Germany concerned over far-right AfD’s youth wing’s radicalization


Germany’s interior ministry expressed concerns about the far-right AfD party’s youth wing’s “Junge Alternative,” saying that their threat should not be underestimated while classifying it as a right-wing extremist entity.

The country’s domestic intelligence agency, the BfV, said in a statement that the Junge Alternative’s position has become more radical, contradicting the principles of the free, democratic constitutional order.

“The Junge Alternative propagates a racial concept of society that is based on basic biological assumptions, postulates a nation that is as ethnoculturally homogeneous as possible, excludes migrants of non-European origin,” the agency said.

According to the BfV, the far-right Junge Alternative and its members have increased their propaganda against refugees and migrants, often with xenophobic and Islamophobic argumentations, and described citizens with migration backgrounds as “second-class Germans.”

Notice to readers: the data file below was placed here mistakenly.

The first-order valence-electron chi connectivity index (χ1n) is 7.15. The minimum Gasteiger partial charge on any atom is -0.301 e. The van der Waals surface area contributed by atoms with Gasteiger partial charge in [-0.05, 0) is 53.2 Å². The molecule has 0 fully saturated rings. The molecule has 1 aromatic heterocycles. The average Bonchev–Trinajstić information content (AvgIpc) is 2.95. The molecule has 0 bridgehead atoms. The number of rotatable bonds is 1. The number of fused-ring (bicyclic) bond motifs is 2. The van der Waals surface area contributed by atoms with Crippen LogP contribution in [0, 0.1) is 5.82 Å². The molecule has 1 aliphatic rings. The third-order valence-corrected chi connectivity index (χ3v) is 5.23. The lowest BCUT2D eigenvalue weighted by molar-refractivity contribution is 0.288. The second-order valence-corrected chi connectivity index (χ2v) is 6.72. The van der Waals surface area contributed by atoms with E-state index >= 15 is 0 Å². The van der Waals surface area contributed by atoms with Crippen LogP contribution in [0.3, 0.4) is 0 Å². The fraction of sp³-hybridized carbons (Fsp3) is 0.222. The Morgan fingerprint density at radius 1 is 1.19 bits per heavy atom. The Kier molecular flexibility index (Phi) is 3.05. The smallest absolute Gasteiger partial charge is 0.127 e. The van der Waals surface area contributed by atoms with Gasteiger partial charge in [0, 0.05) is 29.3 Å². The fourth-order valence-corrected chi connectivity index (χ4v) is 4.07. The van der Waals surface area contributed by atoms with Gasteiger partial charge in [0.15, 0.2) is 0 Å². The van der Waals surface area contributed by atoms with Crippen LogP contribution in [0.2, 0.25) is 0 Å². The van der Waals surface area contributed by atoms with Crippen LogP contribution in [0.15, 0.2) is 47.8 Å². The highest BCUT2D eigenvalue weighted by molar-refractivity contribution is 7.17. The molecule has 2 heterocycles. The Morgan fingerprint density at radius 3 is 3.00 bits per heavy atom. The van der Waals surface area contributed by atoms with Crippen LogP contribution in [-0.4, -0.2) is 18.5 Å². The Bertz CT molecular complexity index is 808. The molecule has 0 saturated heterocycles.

Besides the Junge Alternative, two other groups-Institute for State Policy (Institut für Staatspolitik) and the One Percent (Ein Prozent) association-were also classified as right-wing extremist entities.

German Interior Minister Nancy Faeser has underlined that authorities will continue to take strong measures against racist and anti-democratic groups.

“Not only violence-oriented right-wing extremists are dangerous, but also intellectual arsonists who prepare the ground for violence. No one should underestimate this danger,” she said.

The Social Democrat politician warned that the newly-formed far-right groups try to portray themselves as modern, but pose a serious threat to the democratic system.

“The actors of the so-called “New Right” spread nothing but hatred against refugees, and against citizens with migration backgrounds. They try to combine this with a supposedly educated, more modern face. But the inhuman ideologies behind it are clear,” she said.

The Alternative for Germany (AfD) party gained popularity during the refugee crisis in 2015 and entered the parliament for the first time in 2017, taking more than 12% of the vote.

Critics accuse the AfD of fueling xenophobia and anti-Muslim racism in Germany, which led to a rise in extremist violence in recent years.

The party has 78 lawmakers in the federal parliament, and it is polling around 15% in recent surveys.

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